”In Demerara some of the rum producers have a unique custom of placing chunks of raw meat in the casks to assist in aging, to absorb certain impurities, and to add a certain distinctive character.” -Peter Valaer, "Foreign and Domestic Rum," 1937


#201 Rafa

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Posted 24 April 2013 - 08:59 PM

This is what I just submitted to the Tales of the Cocktail 2013 Official Drink Contest, which had to take the form of a Rickey:

 

Rickey Ricardo

 

1.5 oz Hendrick's

.5 oz Angostura

1 oz cucumber juice

.5 oz lime juice

3 oz club soda

 

Garnish with a lime wheel, lemon wheel, and rose water and Angostura-aromatized slice of cucumber.


DrunkLab.tumblr.com

 

”In Demerara some of the rum producers have a unique custom of placing chunks of raw meat in the casks to assist in aging, to absorb certain impurities, and to add a certain distinctive character.” -Peter Valaer, "Foreign and Domestic Rum," 1937


#202 Plantes Vertes

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Posted 24 April 2013 - 09:44 PM

This is what I just submitted to the Tales of the Cocktail 2013 Official Drink Contest, which had to take the form of a Rickey:

 

Rickey Ricardo

 

1.5 oz Hendrick's

.5 oz Angostura

1 oz cucumber juice

.5 oz lime juice

3 oz club soda

 

Garnish with a lime wheel, lemon wheel, and rose water and Angostura-aromatized slice of cucumber.

 

I had a great drink on these lines in the Corinthia Hotel in London, but with chilled Earl Grey instead of your lime and soda. Your version looks beautiful as well. Pretty sure you'll win that competition. :biggrin:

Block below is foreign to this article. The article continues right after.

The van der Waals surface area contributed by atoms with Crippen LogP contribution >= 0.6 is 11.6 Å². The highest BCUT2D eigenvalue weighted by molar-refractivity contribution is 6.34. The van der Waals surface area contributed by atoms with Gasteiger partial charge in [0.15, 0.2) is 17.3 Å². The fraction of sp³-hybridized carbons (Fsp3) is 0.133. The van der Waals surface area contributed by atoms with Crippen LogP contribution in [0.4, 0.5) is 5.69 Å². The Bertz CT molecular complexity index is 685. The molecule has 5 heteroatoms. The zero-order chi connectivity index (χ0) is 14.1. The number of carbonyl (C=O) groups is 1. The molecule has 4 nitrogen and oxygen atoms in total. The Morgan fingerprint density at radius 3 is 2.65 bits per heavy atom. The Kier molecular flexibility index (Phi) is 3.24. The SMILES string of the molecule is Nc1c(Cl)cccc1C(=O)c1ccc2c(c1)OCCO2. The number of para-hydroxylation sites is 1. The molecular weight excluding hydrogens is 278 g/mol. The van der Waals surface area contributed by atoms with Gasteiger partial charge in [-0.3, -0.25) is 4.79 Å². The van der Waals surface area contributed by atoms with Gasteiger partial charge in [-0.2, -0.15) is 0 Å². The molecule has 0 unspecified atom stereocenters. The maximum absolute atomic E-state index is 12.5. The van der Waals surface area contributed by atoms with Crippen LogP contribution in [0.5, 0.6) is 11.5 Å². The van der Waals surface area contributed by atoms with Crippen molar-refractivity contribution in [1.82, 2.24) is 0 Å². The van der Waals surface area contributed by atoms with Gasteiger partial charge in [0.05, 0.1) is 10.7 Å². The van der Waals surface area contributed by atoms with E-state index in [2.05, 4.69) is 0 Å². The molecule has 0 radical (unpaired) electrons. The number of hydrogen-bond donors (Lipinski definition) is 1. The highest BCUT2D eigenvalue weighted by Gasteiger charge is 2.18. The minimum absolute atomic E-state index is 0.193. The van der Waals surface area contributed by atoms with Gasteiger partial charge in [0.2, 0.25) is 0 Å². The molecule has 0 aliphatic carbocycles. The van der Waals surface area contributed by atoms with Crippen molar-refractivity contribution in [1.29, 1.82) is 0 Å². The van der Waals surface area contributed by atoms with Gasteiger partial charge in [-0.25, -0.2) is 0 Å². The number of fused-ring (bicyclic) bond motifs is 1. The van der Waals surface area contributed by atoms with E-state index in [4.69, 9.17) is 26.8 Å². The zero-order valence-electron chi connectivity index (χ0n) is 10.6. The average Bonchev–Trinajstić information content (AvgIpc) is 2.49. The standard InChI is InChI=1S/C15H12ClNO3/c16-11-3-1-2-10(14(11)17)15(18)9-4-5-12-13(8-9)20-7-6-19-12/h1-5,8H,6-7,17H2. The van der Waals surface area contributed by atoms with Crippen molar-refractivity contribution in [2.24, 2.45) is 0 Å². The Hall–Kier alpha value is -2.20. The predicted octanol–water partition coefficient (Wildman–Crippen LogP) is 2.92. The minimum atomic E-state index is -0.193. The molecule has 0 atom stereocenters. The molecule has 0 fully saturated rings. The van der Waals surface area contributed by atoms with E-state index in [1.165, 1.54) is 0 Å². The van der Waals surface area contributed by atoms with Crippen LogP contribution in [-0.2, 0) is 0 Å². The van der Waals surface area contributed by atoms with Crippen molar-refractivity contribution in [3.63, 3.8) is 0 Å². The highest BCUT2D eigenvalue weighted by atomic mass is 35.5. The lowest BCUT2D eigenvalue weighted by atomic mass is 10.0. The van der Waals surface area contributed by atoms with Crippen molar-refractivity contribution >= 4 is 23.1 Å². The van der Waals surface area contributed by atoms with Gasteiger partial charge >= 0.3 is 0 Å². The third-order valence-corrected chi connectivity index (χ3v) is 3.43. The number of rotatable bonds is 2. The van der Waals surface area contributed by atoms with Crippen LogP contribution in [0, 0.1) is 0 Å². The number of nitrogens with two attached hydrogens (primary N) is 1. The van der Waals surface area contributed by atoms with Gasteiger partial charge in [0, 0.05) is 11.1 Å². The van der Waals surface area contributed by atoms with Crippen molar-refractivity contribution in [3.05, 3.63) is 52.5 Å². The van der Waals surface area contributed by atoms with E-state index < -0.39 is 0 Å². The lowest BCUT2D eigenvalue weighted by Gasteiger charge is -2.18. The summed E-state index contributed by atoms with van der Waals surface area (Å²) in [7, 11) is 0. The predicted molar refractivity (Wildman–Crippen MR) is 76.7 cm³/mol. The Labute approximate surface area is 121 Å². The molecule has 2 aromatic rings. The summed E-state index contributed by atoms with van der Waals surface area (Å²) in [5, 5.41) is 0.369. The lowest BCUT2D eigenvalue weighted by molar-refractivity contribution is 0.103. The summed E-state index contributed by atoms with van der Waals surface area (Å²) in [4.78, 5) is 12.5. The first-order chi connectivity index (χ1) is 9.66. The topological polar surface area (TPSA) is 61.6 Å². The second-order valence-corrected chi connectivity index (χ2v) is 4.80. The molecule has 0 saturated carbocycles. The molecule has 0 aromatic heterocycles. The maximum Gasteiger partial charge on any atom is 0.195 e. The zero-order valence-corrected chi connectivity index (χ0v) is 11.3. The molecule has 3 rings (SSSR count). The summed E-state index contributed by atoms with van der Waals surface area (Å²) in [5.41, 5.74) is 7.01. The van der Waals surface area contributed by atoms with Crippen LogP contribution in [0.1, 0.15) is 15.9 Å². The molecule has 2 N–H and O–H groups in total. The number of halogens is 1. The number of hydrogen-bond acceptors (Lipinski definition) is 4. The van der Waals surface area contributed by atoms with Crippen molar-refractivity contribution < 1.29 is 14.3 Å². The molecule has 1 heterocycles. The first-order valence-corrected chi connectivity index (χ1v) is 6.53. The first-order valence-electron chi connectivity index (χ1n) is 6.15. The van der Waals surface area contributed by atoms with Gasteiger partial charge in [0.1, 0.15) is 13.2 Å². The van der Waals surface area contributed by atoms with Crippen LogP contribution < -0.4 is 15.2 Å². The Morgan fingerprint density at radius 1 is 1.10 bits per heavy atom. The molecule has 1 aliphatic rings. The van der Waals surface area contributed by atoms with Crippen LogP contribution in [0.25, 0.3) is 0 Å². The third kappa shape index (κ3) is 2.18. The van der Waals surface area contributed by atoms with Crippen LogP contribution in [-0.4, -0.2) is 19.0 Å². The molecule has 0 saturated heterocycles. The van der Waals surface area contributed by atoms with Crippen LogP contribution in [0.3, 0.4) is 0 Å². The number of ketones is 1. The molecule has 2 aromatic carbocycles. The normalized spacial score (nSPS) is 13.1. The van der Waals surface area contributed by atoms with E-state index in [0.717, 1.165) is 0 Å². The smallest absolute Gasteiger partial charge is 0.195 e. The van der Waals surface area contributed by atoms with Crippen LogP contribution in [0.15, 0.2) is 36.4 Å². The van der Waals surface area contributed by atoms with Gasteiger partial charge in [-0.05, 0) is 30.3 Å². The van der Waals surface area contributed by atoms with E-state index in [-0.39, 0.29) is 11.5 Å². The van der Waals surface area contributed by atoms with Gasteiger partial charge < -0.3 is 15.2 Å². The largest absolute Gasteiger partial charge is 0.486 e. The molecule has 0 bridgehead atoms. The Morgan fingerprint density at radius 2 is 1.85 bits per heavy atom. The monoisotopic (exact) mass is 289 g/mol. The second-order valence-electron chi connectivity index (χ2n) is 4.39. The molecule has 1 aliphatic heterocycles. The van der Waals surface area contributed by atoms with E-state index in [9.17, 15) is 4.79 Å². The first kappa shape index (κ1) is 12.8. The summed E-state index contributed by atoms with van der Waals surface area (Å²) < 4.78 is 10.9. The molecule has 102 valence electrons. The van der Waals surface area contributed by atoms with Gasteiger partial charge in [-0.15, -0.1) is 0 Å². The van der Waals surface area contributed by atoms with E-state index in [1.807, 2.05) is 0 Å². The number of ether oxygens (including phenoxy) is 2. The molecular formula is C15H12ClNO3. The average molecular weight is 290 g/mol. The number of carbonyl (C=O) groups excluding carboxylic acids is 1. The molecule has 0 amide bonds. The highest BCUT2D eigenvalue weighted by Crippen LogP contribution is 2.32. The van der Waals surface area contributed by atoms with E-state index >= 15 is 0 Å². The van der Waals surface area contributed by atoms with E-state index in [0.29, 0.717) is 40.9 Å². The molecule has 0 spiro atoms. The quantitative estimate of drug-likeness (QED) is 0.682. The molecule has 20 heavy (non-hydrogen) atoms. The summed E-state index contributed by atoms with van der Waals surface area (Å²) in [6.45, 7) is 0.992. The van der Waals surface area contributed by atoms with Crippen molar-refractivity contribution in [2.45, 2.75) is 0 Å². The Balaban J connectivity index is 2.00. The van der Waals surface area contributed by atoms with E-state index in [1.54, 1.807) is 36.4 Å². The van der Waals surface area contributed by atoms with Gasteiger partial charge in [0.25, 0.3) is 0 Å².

#203 Plantes Vertes

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Posted 24 April 2013 - 09:46 PM

Today I enjoyed some sherry after working late again. I recommend this bottle to those with a sweet tooth; it is absolutely jammy. Once when I was a child I ODd on this very sweet cough syrup, started to hallucinate and ended up in Accident and Emergency getting my stomach pumped... this sherry is very nearly as good :raz: It tastes just like figs and honey, with salt and engine oil on the end and when you open it up the whole house gets this heavy sweet aroma of dusty fruit. It has the texture of almond oil. It's a shame you can't see the lovely purple-russet tones in my photo. 

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Edited by Plantes Vertes, 24 April 2013 - 10:19 PM.


#204 Rafa

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Posted 25 April 2013 - 07:25 AM

This is what I just submitted to the Tales of the Cocktail 2013 Official Drink Contest, which had to take the form of a Rickey:

 

Rickey Ricardo

 

1.5 oz Hendrick's

.5 oz Angostura

1 oz cucumber juice

.5 oz lime juice

3 oz club soda

 

Garnish with a lime wheel, lemon wheel, and rose water and Angostura-aromatized slice of cucumber.

 

I had a great drink on these lines in the Corinthia Hotel in London, but with chilled Earl Grey instead of your lime and soda. Your version looks beautiful as well. Pretty sure you'll win that competition. :biggrin:  

You're too kind. That drink sounds wild. By coincidence, the other drink I considered submitting was an Earl Grey-infused gin and ginger beer highball with a dash of lavender syrup. I called it the Bulwer-Lytton, after the British author of the line "it was a Dark 'n Stormy night." 

 

 

 Once when I was a child I ODd on this very sweet cough syrup, started to hallucinate and ended up in Accident and Emergency getting my stomach pumped... this sherry is very nearly as good :raz:

 

You should write ad copy for sherry companies. 


Edited by Rafa, 25 April 2013 - 07:27 AM.

DrunkLab.tumblr.com